Predicting the future is typically a fool’s errand— especially given the way the last few years have played out. However, there are some solid predictions for the semiconductor industry this year that are based on solid evidence from experts in the field. We sought insights from leading sources to share some of the top forecasts for 2022. Among them are semiconductor sales, technology breakthroughs, supply chain status, and labor trends.
In December, the Semiconductor Industry Association (SIA) announced worldwide sales of semiconductors were $48.8 billion in October 2021, an increase of 24% over the October 2020 total of $39.4 billion. It was also 1.1% more than the September 2021 total of $48.3 billion.
“Global semiconductor demand remained high in October, with year-to-year sales increasing substantially across all major regional markets,” said John Neuffer, SIA president and CEO. “Annual chip sales and units are projected to reach moderate annual growth in 2022.”
The global market in 2022 is projected to generate moderate growth of 8.8% to reach $601.5 billion in annual sales. Regionally, year-to-year and month-to-month sales increased across all major markets include: the Americas (29.2% year-to-year, 2.6% month-to-month), Europe (27.3%, 2.8%), Japan (23.7%, 1.1%), Asia Pacific/All Other (22.6%, 0.2%), and China (21.1%, 0.3%).
In September 2021, the market research company, TrendForce, published a list of the 10 major semiconductor technology trends expected to emerge in 2022. They include:
- Micro- and mini-LED display development will revolve around active-matrix solutions.
- More advanced AMOLED technology and under-display cameras will support the next stage of smartphone revolution.
- The foundry industry will welcome the arrival of 3nm process technology from TSMC’s FinFET and Samsung’s GAA technologies.
- DDR5 products will gradually enter mass production, and NAND Flash stacking technology will reach beyond 200 layers.
- Mobile network operators will undertake more trial projects for 5G SA network slicing and low-latency applications.
- Satellite operators will compete over the low-earth orbit satellite market, with 3GPP supporting non-terrestrial networks.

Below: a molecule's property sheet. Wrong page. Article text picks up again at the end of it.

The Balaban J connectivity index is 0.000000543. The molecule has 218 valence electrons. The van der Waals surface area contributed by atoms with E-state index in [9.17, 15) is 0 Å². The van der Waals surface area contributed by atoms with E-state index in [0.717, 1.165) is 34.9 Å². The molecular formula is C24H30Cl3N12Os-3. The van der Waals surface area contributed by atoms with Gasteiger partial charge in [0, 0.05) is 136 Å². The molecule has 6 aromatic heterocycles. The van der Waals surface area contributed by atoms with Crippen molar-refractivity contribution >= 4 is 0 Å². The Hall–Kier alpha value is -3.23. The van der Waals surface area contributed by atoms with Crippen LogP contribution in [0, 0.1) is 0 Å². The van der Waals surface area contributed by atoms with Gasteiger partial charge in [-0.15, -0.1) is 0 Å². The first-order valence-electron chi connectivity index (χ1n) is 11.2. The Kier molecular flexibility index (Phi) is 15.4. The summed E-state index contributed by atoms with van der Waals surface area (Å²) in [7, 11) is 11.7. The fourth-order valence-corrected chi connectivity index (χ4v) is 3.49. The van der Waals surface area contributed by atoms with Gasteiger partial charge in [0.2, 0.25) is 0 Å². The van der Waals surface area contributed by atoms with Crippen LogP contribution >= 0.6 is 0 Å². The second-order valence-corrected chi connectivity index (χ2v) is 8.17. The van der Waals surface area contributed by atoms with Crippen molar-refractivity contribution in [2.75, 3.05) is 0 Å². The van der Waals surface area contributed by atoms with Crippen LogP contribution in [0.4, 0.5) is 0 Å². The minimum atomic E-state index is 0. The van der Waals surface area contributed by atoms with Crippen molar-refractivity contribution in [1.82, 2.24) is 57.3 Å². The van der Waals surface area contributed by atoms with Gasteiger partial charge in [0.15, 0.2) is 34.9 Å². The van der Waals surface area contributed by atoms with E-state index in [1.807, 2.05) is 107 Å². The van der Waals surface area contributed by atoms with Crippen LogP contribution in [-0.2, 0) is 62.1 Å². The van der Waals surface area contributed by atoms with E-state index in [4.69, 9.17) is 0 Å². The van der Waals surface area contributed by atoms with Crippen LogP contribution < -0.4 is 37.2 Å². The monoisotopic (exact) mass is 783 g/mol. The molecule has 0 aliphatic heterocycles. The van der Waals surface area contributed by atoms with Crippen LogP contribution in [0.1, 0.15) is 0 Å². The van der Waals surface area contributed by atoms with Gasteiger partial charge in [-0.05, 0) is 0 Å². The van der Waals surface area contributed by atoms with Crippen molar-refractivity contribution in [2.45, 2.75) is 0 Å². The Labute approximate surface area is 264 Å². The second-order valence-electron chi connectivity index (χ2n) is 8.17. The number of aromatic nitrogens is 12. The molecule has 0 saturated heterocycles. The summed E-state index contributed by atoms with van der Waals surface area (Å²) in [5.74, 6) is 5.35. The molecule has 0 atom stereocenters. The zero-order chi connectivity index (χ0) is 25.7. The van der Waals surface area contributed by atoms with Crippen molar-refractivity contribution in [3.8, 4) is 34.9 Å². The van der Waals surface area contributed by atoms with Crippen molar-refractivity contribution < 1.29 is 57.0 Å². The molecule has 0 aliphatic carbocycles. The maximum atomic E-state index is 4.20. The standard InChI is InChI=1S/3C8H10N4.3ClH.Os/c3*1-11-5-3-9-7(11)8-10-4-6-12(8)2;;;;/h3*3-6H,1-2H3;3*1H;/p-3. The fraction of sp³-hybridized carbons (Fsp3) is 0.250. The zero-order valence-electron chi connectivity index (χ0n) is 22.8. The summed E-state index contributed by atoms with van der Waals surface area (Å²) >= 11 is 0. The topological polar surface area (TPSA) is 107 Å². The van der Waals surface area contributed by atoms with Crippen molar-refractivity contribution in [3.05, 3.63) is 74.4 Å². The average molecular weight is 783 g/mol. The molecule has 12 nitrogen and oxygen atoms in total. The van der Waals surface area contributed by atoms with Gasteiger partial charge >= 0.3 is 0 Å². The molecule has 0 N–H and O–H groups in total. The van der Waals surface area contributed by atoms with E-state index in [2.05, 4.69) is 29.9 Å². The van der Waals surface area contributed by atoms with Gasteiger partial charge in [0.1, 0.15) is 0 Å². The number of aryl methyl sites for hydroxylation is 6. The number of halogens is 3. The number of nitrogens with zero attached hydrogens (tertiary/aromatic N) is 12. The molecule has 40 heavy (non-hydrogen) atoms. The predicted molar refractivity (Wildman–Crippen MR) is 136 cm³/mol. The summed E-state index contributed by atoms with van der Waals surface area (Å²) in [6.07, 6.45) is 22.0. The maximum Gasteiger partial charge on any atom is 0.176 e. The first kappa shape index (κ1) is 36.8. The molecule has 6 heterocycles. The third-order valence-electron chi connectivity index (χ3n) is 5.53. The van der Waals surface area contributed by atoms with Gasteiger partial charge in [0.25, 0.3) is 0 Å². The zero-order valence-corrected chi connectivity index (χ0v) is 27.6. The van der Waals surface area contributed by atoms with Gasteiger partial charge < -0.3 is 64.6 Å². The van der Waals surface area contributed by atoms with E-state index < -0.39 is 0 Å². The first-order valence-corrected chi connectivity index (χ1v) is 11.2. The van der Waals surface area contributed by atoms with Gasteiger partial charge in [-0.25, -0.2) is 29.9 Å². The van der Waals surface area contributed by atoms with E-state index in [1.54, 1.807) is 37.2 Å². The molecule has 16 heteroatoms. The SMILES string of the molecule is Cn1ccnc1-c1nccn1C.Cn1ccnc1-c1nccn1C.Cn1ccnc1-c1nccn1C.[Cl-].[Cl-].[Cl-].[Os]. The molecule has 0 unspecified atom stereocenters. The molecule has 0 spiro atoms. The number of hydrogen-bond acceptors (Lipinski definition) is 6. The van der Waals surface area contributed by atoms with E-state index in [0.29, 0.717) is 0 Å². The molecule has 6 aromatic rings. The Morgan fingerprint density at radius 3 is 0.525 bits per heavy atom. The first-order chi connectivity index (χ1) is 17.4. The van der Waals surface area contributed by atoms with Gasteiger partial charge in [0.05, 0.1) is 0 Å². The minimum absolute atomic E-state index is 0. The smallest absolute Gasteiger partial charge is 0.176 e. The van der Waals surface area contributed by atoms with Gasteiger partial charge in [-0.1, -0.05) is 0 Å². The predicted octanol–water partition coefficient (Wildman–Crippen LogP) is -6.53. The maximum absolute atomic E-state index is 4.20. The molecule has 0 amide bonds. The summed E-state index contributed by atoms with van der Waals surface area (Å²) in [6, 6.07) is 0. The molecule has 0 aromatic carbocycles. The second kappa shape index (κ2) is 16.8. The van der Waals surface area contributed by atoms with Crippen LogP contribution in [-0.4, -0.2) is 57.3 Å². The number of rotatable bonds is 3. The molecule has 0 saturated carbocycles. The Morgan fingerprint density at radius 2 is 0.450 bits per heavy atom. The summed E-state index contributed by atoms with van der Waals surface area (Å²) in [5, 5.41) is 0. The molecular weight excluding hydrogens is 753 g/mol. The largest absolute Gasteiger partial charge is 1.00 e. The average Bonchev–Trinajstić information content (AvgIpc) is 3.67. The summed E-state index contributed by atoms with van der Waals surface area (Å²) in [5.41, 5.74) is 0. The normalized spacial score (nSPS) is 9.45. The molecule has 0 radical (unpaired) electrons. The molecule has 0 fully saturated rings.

- As part of the IoT evolution, development will likely focus on CPS (cyber-physical systems), which combine 5G, edge computing, and AI technologies.
- AR/VR equipment manufacturers are expected to deliver fully immersive experiences via integration of additional sensors and AI processing.
- Automated valet parking is expected to emerge as a natural extension of autonomous driving technology.
- The third-generation semiconductor industry will move towards 8-inch wafers and new packaging technologies while expanding production capacity.
SUPPLY CHAIN FORECAST
While 2022 won’t see the end of the supply chain struggle, experts say it will be the year that we are over the hump.
According to Deloitte Global, many types of chips will still be in short supply throughout 2022, and the shortage could continue into 2023. However, shortages will become less severe and will not affect all chips. By early 2023, the industry is expected to reach a supply-demand equilibrium.
Accenture predicts that, as demand for chips continues to soar, supply chains could remain constrained. In the meantime, semiconductor manufacturers should focus on building more resilient supply chains and use just-in-time models selectively.
According to Supply Chain 247, the electronic components supply chain will grapple with lead time delays, availability issues, and pricing fluctuations throughout 2022. Here are some specifics:
- Chips: Multiple component company executives believe that the chip bottleneck will ease up in the second half of 2022. By early 2023, it will “move into the rearview mirror.”
- Flash Memory: Industry insiders anticipate that DRAM and NAND prices will decrease in 2022. However, they also forecast that availability will become a bigger problem for specific products, such as higher capacity smartphones and PCs, in the second half of the year.
- Networking and Server Components: Supplies will be constrained until mid-year. But the industry should catch up in the second half of 2022 as components become more readily available.
The semiconductor labor shortage was one of the hottest topics of 2021. The heat is likely to remain high in 2022. However, there are many hopeful signs pointing to a light at the end of the tunnel. One hopeful report is from the Semiconductor Industry Association’s new workforce study, which theorized a solution. The project team analyzed the U.S. semiconductor workforce and the economic benefits that could be generated from a robust federal investment in domestic chip production.
The study projects that a $50 billion federal investment program to incentivize domestic semiconductor manufacturing could create an annual average of 185,000 temporary American jobs and add $24.6 billion to the U.S. economy. The enduring positive impact of such a program would be to add 280,000 new jobs to the U.S. economy of which 42,000 would be directly employed in the semiconductor industry. This would boost U.S. semiconductor industry employment to 319,000 and its total jobs impact to 2.13 million by 2027.
Just as we witnessed in 2021, the semiconductor industry will continue to face many challenges in 2022. However, as these four leading trends indicate, forces are underway to overcome the challenges and help the industry to begin to move past them in 2022.
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